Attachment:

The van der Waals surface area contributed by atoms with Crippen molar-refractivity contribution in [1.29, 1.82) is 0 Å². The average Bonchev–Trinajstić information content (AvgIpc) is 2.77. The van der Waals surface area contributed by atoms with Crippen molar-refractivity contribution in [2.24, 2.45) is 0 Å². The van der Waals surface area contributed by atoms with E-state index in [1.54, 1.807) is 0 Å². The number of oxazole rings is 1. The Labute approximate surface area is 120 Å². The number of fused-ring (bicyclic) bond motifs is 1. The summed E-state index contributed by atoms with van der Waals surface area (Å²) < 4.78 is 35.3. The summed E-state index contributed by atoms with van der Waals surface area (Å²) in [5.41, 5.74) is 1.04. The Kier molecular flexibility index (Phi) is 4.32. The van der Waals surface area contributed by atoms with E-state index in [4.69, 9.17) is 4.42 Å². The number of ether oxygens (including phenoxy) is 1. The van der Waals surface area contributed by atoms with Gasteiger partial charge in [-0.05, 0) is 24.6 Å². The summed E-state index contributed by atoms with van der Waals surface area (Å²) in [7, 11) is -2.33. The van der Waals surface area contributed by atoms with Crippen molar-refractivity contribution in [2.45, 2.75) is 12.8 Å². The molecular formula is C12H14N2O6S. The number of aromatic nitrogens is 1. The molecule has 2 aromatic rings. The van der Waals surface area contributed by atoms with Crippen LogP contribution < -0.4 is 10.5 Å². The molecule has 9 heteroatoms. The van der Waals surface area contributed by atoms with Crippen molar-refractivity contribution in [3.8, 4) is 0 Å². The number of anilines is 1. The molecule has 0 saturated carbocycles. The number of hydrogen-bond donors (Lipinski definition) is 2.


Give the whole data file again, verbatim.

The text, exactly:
The van der Waals surface area contributed by atoms with Crippen molar-refractivity contribution in [1.29, 1.82) is 0 Å². The average Bonchev–Trinajstić information content (AvgIpc) is 2.77. The van der Waals surface area contributed by atoms with Crippen molar-refractivity contribution in [2.24, 2.45) is 0 Å². The van der Waals surface area contributed by atoms with E-state index in [1.54, 1.807) is 0 Å². The number of oxazole rings is 1. The Labute approximate surface area is 120 Å². The number of fused-ring (bicyclic) bond motifs is 1. The summed E-state index contributed by atoms with van der Waals surface area (Å²) < 4.78 is 35.3. The summed E-state index contributed by atoms with van der Waals surface area (Å²) in [5.41, 5.74) is 1.04. The Kier molecular flexibility index (Phi) is 4.32. The van der Waals surface area contributed by atoms with E-state index in [4.69, 9.17) is 4.42 Å². The number of ether oxygens (including phenoxy) is 1. The van der Waals surface area contributed by atoms with Gasteiger partial charge in [-0.05, 0) is 24.6 Å². The summed E-state index contributed by atoms with van der Waals surface area (Å²) in [7, 11) is -2.33. The van der Waals surface area contributed by atoms with Crippen molar-refractivity contribution in [2.45, 2.75) is 12.8 Å². The molecular formula is C12H14N2O6S. The number of aromatic nitrogens is 1. The molecule has 2 aromatic rings. The van der Waals surface area contributed by atoms with Crippen LogP contribution < -0.4 is 10.5 Å². The molecule has 9 heteroatoms. The van der Waals surface area contributed by atoms with Crippen molar-refractivity contribution in [3.8, 4) is 0 Å². The number of anilines is 1. The molecule has 0 saturated carbocycles. The number of hydrogen-bond donors (Lipinski definition) is 2.